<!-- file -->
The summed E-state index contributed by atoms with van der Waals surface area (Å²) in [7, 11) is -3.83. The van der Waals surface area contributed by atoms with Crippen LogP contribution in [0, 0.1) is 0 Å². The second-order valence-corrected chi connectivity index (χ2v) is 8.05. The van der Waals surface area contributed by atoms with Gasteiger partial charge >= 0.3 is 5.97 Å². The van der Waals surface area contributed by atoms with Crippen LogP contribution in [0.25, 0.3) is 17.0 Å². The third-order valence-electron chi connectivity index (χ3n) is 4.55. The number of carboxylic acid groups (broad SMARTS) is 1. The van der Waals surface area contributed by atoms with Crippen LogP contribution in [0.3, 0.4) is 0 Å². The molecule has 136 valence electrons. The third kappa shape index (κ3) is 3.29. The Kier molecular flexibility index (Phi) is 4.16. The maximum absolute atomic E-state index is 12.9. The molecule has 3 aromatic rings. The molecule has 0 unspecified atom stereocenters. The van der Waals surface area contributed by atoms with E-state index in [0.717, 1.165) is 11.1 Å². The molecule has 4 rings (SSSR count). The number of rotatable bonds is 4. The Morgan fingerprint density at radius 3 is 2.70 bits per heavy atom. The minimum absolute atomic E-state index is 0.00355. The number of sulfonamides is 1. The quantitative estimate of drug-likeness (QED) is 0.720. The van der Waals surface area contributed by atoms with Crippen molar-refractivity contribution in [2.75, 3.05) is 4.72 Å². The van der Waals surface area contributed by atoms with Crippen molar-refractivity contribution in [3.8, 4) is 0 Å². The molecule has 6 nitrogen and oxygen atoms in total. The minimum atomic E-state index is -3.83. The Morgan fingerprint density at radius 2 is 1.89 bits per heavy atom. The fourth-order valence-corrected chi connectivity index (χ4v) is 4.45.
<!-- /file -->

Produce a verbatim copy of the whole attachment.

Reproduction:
The summed E-state index contributed by atoms with van der Waals surface area (Å²) in [7, 11) is -3.83. The van der Waals surface area contributed by atoms with Crippen LogP contribution in [0, 0.1) is 0 Å². The second-order valence-corrected chi connectivity index (χ2v) is 8.05. The van der Waals surface area contributed by atoms with Gasteiger partial charge >= 0.3 is 5.97 Å². The van der Waals surface area contributed by atoms with Crippen LogP contribution in [0.25, 0.3) is 17.0 Å². The third-order valence-electron chi connectivity index (χ3n) is 4.55. The number of carboxylic acid groups (broad SMARTS) is 1. The van der Waals surface area contributed by atoms with Crippen LogP contribution in [0.3, 0.4) is 0 Å². The molecule has 136 valence electrons. The third kappa shape index (κ3) is 3.29. The Kier molecular flexibility index (Phi) is 4.16. The maximum absolute atomic E-state index is 12.9. The molecule has 3 aromatic rings. The molecule has 0 unspecified atom stereocenters. The van der Waals surface area contributed by atoms with E-state index in [0.717, 1.165) is 11.1 Å². The molecule has 4 rings (SSSR count). The number of rotatable bonds is 4. The Morgan fingerprint density at radius 3 is 2.70 bits per heavy atom. The minimum absolute atomic E-state index is 0.00355. The number of sulfonamides is 1. The quantitative estimate of drug-likeness (QED) is 0.720. The van der Waals surface area contributed by atoms with Crippen molar-refractivity contribution in [2.75, 3.05) is 4.72 Å². The van der Waals surface area contributed by atoms with Crippen molar-refractivity contribution in [3.8, 4) is 0 Å². The molecule has 6 nitrogen and oxygen atoms in total. The minimum atomic E-state index is -3.83. The Morgan fingerprint density at radius 2 is 1.89 bits per heavy atom. The fourth-order valence-corrected chi connectivity index (χ4v) is 4.45.